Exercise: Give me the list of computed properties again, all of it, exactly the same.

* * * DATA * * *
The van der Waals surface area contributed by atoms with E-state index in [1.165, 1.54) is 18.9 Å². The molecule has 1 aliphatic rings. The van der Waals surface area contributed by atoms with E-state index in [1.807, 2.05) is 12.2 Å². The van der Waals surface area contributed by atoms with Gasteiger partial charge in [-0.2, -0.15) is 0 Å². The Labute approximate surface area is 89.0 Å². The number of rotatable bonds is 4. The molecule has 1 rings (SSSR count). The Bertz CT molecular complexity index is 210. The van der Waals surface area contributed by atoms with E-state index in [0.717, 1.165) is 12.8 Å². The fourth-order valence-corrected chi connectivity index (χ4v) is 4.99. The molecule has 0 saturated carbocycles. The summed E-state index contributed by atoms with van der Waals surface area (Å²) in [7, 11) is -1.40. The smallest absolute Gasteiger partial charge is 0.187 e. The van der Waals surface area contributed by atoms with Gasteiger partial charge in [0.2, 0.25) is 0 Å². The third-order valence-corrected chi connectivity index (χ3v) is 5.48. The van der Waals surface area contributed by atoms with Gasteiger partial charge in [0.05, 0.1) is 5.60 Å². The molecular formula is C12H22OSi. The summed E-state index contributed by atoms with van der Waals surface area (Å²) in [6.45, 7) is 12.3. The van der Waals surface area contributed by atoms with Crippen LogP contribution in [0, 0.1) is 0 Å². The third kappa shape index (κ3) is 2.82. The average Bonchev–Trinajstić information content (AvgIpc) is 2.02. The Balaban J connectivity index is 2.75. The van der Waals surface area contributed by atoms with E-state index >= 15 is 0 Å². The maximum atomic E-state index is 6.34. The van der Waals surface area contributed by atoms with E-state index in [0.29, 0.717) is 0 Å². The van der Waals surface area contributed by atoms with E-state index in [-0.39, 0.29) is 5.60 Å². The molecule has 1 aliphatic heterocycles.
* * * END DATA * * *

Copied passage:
The van der Waals surface area contributed by atoms with E-state index in [1.165, 1.54) is 18.9 Å². The molecule has 1 aliphatic rings. The van der Waals surface area contributed by atoms with E-state index in [1.807, 2.05) is 12.2 Å². The van der Waals surface area contributed by atoms with Gasteiger partial charge in [-0.2, -0.15) is 0 Å². The Labute approximate surface area is 89.0 Å². The number of rotatable bonds is 4. The molecule has 1 rings (SSSR count). The Bertz CT molecular complexity index is 210. The van der Waals surface area contributed by atoms with E-state index in [0.717, 1.165) is 12.8 Å². The fourth-order valence-corrected chi connectivity index (χ4v) is 4.99. The molecule has 0 saturated carbocycles. The summed E-state index contributed by atoms with van der Waals surface area (Å²) in [7, 11) is -1.40. The smallest absolute Gasteiger partial charge is 0.187 e. The van der Waals surface area contributed by atoms with Gasteiger partial charge in [0.2, 0.25) is 0 Å². The third-order valence-corrected chi connectivity index (χ3v) is 5.48. The van der Waals surface area contributed by atoms with Gasteiger partial charge in [0.05, 0.1) is 5.60 Å². The molecular formula is C12H22OSi. The summed E-state index contributed by atoms with van der Waals surface area (Å²) in [6.45, 7) is 12.3. The van der Waals surface area contributed by atoms with Crippen LogP contribution in [0, 0.1) is 0 Å². The third kappa shape index (κ3) is 2.82. The average Bonchev–Trinajstić information content (AvgIpc) is 2.02. The Balaban J connectivity index is 2.75. The van der Waals surface area contributed by atoms with E-state index >= 15 is 0 Å². The maximum atomic E-state index is 6.34. The van der Waals surface area contributed by atoms with E-state index in [0.29, 0.717) is 0 Å². The van der Waals surface area contributed by atoms with E-state index in [-0.39, 0.29) is 5.60 Å². The molecule has 1 aliphatic heterocycles.